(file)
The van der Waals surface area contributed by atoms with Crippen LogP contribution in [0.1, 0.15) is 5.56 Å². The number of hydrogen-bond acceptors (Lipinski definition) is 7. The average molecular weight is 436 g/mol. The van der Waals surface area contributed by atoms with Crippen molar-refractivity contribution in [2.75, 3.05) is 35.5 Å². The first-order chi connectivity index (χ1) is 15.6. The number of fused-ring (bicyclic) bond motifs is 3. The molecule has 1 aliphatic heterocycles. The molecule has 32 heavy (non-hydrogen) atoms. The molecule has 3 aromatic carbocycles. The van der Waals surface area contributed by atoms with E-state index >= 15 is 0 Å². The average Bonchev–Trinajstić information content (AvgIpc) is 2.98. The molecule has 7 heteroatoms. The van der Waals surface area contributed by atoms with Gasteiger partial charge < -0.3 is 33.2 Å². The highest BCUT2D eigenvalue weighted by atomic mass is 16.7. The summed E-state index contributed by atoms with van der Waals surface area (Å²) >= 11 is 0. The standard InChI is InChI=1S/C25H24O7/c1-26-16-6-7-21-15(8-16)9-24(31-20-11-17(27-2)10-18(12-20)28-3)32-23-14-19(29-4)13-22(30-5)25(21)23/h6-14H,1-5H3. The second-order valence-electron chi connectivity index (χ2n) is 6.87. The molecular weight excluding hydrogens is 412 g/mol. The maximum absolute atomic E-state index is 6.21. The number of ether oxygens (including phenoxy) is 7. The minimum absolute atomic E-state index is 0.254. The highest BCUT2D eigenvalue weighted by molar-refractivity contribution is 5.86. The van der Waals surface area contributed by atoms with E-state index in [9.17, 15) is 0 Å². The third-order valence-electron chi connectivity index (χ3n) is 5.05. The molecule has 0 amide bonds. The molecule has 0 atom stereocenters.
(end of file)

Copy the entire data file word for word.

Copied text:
The van der Waals surface area contributed by atoms with Crippen LogP contribution in [0.1, 0.15) is 5.56 Å². The number of hydrogen-bond acceptors (Lipinski definition) is 7. The average molecular weight is 436 g/mol. The van der Waals surface area contributed by atoms with Crippen molar-refractivity contribution in [2.75, 3.05) is 35.5 Å². The first-order chi connectivity index (χ1) is 15.6. The number of fused-ring (bicyclic) bond motifs is 3. The molecule has 1 aliphatic heterocycles. The molecule has 32 heavy (non-hydrogen) atoms. The molecule has 3 aromatic carbocycles. The van der Waals surface area contributed by atoms with E-state index >= 15 is 0 Å². The average Bonchev–Trinajstić information content (AvgIpc) is 2.98. The molecule has 7 heteroatoms. The van der Waals surface area contributed by atoms with Gasteiger partial charge < -0.3 is 33.2 Å². The highest BCUT2D eigenvalue weighted by atomic mass is 16.7. The summed E-state index contributed by atoms with van der Waals surface area (Å²) >= 11 is 0. The standard InChI is InChI=1S/C25H24O7/c1-26-16-6-7-21-15(8-16)9-24(31-20-11-17(27-2)10-18(12-20)28-3)32-23-14-19(29-4)13-22(30-5)25(21)23/h6-14H,1-5H3. The second-order valence-electron chi connectivity index (χ2n) is 6.87. The molecular weight excluding hydrogens is 412 g/mol. The maximum absolute atomic E-state index is 6.21. The number of ether oxygens (including phenoxy) is 7. The minimum absolute atomic E-state index is 0.254. The highest BCUT2D eigenvalue weighted by molar-refractivity contribution is 5.86. The van der Waals surface area contributed by atoms with E-state index in [9.17, 15) is 0 Å². The third-order valence-electron chi connectivity index (χ3n) is 5.05. The molecule has 0 amide bonds. The molecule has 0 atom stereocenters.